reproduced the observed distribution Shearwater ship-borne transect counts
better. For October only regression and on general environmental data,
models were feasible. The GLM failed to were able to reproduce part of the
predict most densely occupied sites in the spatial patterns observed. In spite of
north (Fig. 3). While mean densities for being indirect variables, distance from
the 2005/2007 data were approximately shore, depth, chlorophyll a and sea
the same for observations and all model surface temperature explained 26%
predictions (~0.9 for May and ~0.8 for to 39% of the observed variability in
October), the ranges of model predictions bird densities; good percentages for
were always smaller than those of the this type of data [2]. However, near
observed densities and medians were Portugal, species distribution is mainly
higher, showing the smoothing effect of determined by migration paths and
the modelling procedures. For the May feeding behaviour (the species feeds
2005/2007 data (Fig. 2), the GLM produced mostly on shoaling Clupeiforms) and
the smoothest results with the highest models could be improved with data on
errors, whereas RK results were closer fish densities, instead of the chlorophyll a
to the observed densities, both in terms concentrations which serve as proxies for
of range and distribution. KRI estimates primary production and, therefore, prey
showed higher (median) values and lower availability.
errors (variance), but cannot be directly
compared to the regression procedures
as kriging tends to reproduce values at
the sampling points (point- instead of
block-kriging would exactly reproduce
the observations, without any variance).
For the October 2005/2007 data (Fig. 3),
predictions did clearly overestimate bird
densities at most sampling sites, though
the model error was relatively small.

Considering the application of the


2005/2007 models to the 2008 data,
GLM predictions showed different spatial
distributions than those observed (Fig. 4).
Using the May 2008 environmental data,
the May 2005/2007 model missed bird
concentrations in the lower north coast
and predicted excessive densities in the

27
Fig. 4 - Balearic shearwater densities
observed in May and October 2008, and
regression (GLM) predictions for the
sampling points and for the whole study
area, using the models computed on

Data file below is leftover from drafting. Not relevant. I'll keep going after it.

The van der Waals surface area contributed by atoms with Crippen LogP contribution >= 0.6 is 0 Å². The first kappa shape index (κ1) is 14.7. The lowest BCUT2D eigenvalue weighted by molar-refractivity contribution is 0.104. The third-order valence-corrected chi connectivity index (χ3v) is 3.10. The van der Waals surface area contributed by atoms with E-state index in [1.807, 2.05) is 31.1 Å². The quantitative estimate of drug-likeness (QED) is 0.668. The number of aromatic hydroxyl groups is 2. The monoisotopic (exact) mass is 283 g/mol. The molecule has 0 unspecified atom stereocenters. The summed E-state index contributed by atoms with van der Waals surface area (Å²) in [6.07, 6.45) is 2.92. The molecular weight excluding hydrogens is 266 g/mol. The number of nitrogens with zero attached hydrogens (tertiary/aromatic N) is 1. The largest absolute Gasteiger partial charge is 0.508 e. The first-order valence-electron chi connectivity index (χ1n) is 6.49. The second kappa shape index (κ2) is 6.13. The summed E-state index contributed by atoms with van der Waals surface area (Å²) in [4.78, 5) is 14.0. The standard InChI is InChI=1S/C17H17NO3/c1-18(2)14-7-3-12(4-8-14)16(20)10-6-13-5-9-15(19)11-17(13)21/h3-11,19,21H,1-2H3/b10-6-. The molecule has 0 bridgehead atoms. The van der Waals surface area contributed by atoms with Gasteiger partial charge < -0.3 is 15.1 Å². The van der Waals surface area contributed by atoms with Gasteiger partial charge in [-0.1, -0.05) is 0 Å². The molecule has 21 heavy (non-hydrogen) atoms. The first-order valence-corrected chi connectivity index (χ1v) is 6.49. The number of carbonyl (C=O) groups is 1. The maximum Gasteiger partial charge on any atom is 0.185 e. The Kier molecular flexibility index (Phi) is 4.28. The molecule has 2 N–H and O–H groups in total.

2005/2007 data (we used few and equal
density classes better visualisation).
Boxplots of the observed (Obs.) and
predicted Balearic shearwater densities,
as well as model standard errors (SE);
boxes show upper and lower quartiles,
central lines mark median values, and
1.5 IQR Tukey whiskers as well the
outlier points are given.

While kriging methods reproduce When these are scarce (as is the case with
sample values at sampling sites and bird censuses) or spatial autocorrelation
are considered optimal interpolators structure is poor, alternative or additional
for a single spatial variable, they only (environmental) information is needed
supply information in the range of spatial to predict bird distribution in larger non-
autocorrelation around sampling points. sampled areas [9]. GLM allow predictions

28
for non-sampled areas or periods, Portuguesa Para o Estudo das Aves,
but results should be considered with Lisbon, Portugal, 2008.
care, as such predictions constitute, [3] D. J. Anderson, K. P. Huyvaert, D. R.
in fact, an extrapolation of the model. Wood, C. L. Gillikin, B. J. Frost and H.
We demonstrated this, validating our Mouritsen, “At-sea distribution of Waved
models on data of a later year. Here, as Albatrosses and the Galápagos Marine
could be expected, model predictions Reserve,” Biological Conservation, vol.
failed to identify some of the observed 110, pp. 367–373, 2003.
species hotspots. Possible reasons are: [4] S. K. Hooker and L. R. Gerber, “Marine
the limitations of the model, in terms of reserves as a tool for ecosystem-based
complexity and explanatory variables management: the potential importance
(even for the modelled data much of the of megafauna,” BioScience, vol. 54, pp.
variance is not explained by the model); 27–39, 2004.
and, environmental differences between [5] J. Jahncke, K. O. Coyle and G. L. Hunt,
the modelled and predicted periods, Jr., “Seabird distribution, abundance and
particularly for May, where the 2008 diets in the eastern and central Aleutian
samples exceeded the distances from Islands,” Fisheries Oceanography, vol. 14,
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thus be used with care in the interpolation Arcos, P. Abelló, L. Gil de Sola and D. Oro,
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possible future scenarios, especially Mediterranean procellariiform:
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the modelled situations. But they can Ecological Applications, vol. 16, pp. 1683-
nevertheless help to identify general 1695, 2006.
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[9] E. J. Pebesma, A. M. F. Bio and R. N.
5. ACKNOWLEDGMENTS M. Duin, “Mapping sea bird densities on
the North Sea: combining geostatistics
We would like to thank the Marine IBA
and generalised linear models”. In:
LIFE Project team, particularly the bird
W. J. Kleingeld and D. G. Krige (eds.),
observers; this project was financed by